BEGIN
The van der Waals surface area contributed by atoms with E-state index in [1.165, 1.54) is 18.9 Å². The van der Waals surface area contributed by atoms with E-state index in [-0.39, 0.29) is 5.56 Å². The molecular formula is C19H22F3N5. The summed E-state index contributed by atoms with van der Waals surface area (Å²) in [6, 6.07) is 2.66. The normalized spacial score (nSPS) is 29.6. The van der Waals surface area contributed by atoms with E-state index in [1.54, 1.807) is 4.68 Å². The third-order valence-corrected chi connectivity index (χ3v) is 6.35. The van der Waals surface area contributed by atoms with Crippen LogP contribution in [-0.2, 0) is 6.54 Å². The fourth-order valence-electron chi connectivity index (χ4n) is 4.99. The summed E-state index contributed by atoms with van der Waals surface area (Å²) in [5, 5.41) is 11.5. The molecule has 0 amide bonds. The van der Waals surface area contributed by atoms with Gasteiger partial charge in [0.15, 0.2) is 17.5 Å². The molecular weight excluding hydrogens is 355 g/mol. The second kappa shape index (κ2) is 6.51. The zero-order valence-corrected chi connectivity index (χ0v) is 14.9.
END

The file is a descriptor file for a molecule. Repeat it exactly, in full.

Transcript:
The van der Waals surface area contributed by atoms with E-state index in [1.165, 1.54) is 18.9 Å². The van der Waals surface area contributed by atoms with E-state index in [-0.39, 0.29) is 5.56 Å². The molecular formula is C19H22F3N5. The summed E-state index contributed by atoms with van der Waals surface area (Å²) in [6, 6.07) is 2.66. The normalized spacial score (nSPS) is 29.6. The van der Waals surface area contributed by atoms with E-state index in [1.54, 1.807) is 4.68 Å². The third-order valence-corrected chi connectivity index (χ3v) is 6.35. The van der Waals surface area contributed by atoms with Crippen LogP contribution in [-0.2, 0) is 6.54 Å². The fourth-order valence-electron chi connectivity index (χ4n) is 4.99. The summed E-state index contributed by atoms with van der Waals surface area (Å²) in [5, 5.41) is 11.5. The molecule has 0 amide bonds. The van der Waals surface area contributed by atoms with Gasteiger partial charge in [0.15, 0.2) is 17.5 Å². The molecular weight excluding hydrogens is 355 g/mol. The second kappa shape index (κ2) is 6.51. The zero-order valence-corrected chi connectivity index (χ0v) is 14.9.